The next step is to try it with a vegetable stock.

Tuesday, 26 August 2014

Recipe: plum and apple sauce with allspice

Carrying on from the last entry, after making the plum jelly I had a load of soft pulp which I certainly wasn't going to throw away.

First of all I pushed it through a sieve to extract all the soft pulp and leave behing the skin (which then got binned)

Then I looked at my fruit supply and decided that some of the apples really should be used soon.  I cut off the bad bits, chopped the rest and stewed it in a little water until soft, then pushed that through a sieve too.

I mixed the plum and apple purees, added some jam sugar (more or less pound for pint, just a bit less that that) and also added some ground allspice and some lemon juice.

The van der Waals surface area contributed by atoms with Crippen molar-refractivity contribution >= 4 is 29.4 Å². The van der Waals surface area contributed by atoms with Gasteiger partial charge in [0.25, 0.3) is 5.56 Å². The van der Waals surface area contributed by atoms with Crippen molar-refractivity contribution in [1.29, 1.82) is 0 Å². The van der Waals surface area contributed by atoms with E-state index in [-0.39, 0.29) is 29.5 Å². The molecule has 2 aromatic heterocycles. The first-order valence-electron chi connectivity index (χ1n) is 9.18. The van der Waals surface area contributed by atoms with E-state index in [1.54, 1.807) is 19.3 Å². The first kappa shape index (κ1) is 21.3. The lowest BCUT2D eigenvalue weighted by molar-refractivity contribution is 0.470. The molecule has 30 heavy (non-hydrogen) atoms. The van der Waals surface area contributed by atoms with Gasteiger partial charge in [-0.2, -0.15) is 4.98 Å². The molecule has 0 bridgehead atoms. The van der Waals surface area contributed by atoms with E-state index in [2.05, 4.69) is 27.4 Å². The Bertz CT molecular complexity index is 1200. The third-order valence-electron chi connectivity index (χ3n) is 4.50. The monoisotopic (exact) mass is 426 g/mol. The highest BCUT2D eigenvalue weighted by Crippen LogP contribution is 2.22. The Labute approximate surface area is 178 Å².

Then (and this is where I diverted from the usual method) I bunged it all in Thermione and set it to heat and boil on Varoma, reverse speed 3 until setting point was reached.

Otherwise I would have popped it into a suitable pan and done it the usual way!

It took a while to set and the texture is 'pulpy', not smooth, but it's lovely!

Monday, 25 August 2014

Recipe: plum jelly

I don't do jellies very much, not the crystal clear, glowing jellies.  It seems such a shocking waste of fruit and you don't get much out of your kilo in terms of jars filled.